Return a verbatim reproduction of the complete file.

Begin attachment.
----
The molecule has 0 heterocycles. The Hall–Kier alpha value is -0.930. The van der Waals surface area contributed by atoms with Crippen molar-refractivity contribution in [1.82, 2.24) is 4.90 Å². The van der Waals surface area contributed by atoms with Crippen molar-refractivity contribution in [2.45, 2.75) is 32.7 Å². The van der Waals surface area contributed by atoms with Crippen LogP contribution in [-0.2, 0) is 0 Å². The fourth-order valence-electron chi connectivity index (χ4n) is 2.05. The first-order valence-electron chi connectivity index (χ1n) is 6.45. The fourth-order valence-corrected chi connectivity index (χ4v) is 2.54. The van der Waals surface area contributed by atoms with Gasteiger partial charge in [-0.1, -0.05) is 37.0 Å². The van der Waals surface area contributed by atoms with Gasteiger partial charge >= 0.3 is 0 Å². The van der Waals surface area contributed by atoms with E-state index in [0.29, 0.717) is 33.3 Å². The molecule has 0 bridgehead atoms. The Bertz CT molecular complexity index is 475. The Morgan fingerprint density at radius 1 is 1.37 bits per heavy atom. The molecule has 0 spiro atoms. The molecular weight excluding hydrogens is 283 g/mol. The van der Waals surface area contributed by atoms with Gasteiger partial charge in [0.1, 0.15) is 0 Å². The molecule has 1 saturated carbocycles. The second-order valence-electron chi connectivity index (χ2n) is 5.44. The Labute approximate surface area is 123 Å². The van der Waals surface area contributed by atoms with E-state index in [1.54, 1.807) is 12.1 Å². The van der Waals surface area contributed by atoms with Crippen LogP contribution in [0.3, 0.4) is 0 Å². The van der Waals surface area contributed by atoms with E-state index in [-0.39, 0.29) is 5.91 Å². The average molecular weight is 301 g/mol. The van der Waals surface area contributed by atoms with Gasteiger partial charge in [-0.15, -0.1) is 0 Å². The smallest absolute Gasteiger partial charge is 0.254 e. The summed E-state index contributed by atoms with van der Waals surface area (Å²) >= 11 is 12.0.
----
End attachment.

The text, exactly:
The molecule has 0 heterocycles. The Hall–Kier alpha value is -0.930. The van der Waals surface area contributed by atoms with Crippen molar-refractivity contribution in [1.82, 2.24) is 4.90 Å². The van der Waals surface area contributed by atoms with Crippen molar-refractivity contribution in [2.45, 2.75) is 32.7 Å². The van der Waals surface area contributed by atoms with Crippen LogP contribution in [-0.2, 0) is 0 Å². The fourth-order valence-electron chi connectivity index (χ4n) is 2.05. The first-order valence-electron chi connectivity index (χ1n) is 6.45. The fourth-order valence-corrected chi connectivity index (χ4v) is 2.54. The van der Waals surface area contributed by atoms with Gasteiger partial charge in [-0.1, -0.05) is 37.0 Å². The van der Waals surface area contributed by atoms with Gasteiger partial charge >= 0.3 is 0 Å². The van der Waals surface area contributed by atoms with E-state index in [0.29, 0.717) is 33.3 Å². The molecule has 0 bridgehead atoms. The Bertz CT molecular complexity index is 475. The Morgan fingerprint density at radius 1 is 1.37 bits per heavy atom. The molecule has 0 spiro atoms. The molecular weight excluding hydrogens is 283 g/mol. The van der Waals surface area contributed by atoms with Gasteiger partial charge in [0.1, 0.15) is 0 Å². The molecule has 1 saturated carbocycles. The second-order valence-electron chi connectivity index (χ2n) is 5.44. The Labute approximate surface area is 123 Å². The van der Waals surface area contributed by atoms with E-state index in [1.54, 1.807) is 12.1 Å². The van der Waals surface area contributed by atoms with Crippen LogP contribution in [0.3, 0.4) is 0 Å². The van der Waals surface area contributed by atoms with E-state index in [-0.39, 0.29) is 5.91 Å². The average molecular weight is 301 g/mol. The van der Waals surface area contributed by atoms with Gasteiger partial charge in [-0.15, -0.1) is 0 Å². The smallest absolute Gasteiger partial charge is 0.254 e. The summed E-state index contributed by atoms with van der Waals surface area (Å²) >= 11 is 12.0.